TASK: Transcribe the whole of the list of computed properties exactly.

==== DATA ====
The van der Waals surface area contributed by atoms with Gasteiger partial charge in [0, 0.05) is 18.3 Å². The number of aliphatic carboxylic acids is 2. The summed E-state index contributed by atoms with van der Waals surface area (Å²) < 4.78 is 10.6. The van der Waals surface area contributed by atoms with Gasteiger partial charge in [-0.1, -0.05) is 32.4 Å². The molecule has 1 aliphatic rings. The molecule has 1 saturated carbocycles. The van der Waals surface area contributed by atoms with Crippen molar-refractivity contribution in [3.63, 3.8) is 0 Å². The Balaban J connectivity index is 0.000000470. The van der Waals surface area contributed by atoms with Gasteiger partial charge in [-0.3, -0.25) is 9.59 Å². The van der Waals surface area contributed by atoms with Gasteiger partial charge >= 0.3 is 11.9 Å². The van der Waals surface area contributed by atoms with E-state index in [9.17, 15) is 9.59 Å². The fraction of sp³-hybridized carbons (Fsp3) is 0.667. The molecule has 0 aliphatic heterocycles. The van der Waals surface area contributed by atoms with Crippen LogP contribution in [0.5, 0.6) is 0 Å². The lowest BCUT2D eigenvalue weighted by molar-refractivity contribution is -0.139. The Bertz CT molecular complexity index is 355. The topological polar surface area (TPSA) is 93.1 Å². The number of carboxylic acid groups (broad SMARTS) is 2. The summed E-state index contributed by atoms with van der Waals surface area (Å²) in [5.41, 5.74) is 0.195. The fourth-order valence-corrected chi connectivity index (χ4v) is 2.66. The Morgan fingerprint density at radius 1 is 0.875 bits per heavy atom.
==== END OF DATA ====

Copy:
The van der Waals surface area contributed by atoms with Gasteiger partial charge in [0, 0.05) is 18.3 Å². The number of aliphatic carboxylic acids is 2. The summed E-state index contributed by atoms with van der Waals surface area (Å²) < 4.78 is 10.6. The van der Waals surface area contributed by atoms with Gasteiger partial charge in [-0.1, -0.05) is 32.4 Å². The molecule has 1 aliphatic rings. The molecule has 1 saturated carbocycles. The van der Waals surface area contributed by atoms with Crippen molar-refractivity contribution in [3.63, 3.8) is 0 Å². The Balaban J connectivity index is 0.000000470. The van der Waals surface area contributed by atoms with Gasteiger partial charge in [-0.3, -0.25) is 9.59 Å². The van der Waals surface area contributed by atoms with Gasteiger partial charge >= 0.3 is 11.9 Å². The van der Waals surface area contributed by atoms with E-state index in [9.17, 15) is 9.59 Å². The fraction of sp³-hybridized carbons (Fsp3) is 0.667. The molecule has 0 aliphatic heterocycles. The van der Waals surface area contributed by atoms with Crippen LogP contribution in [0.5, 0.6) is 0 Å². The lowest BCUT2D eigenvalue weighted by molar-refractivity contribution is -0.139. The Bertz CT molecular complexity index is 355. The topological polar surface area (TPSA) is 93.1 Å². The number of carboxylic acid groups (broad SMARTS) is 2. The summed E-state index contributed by atoms with van der Waals surface area (Å²) in [5.41, 5.74) is 0.195. The fourth-order valence-corrected chi connectivity index (χ4v) is 2.66. The Morgan fingerprint density at radius 1 is 0.875 bits per heavy atom.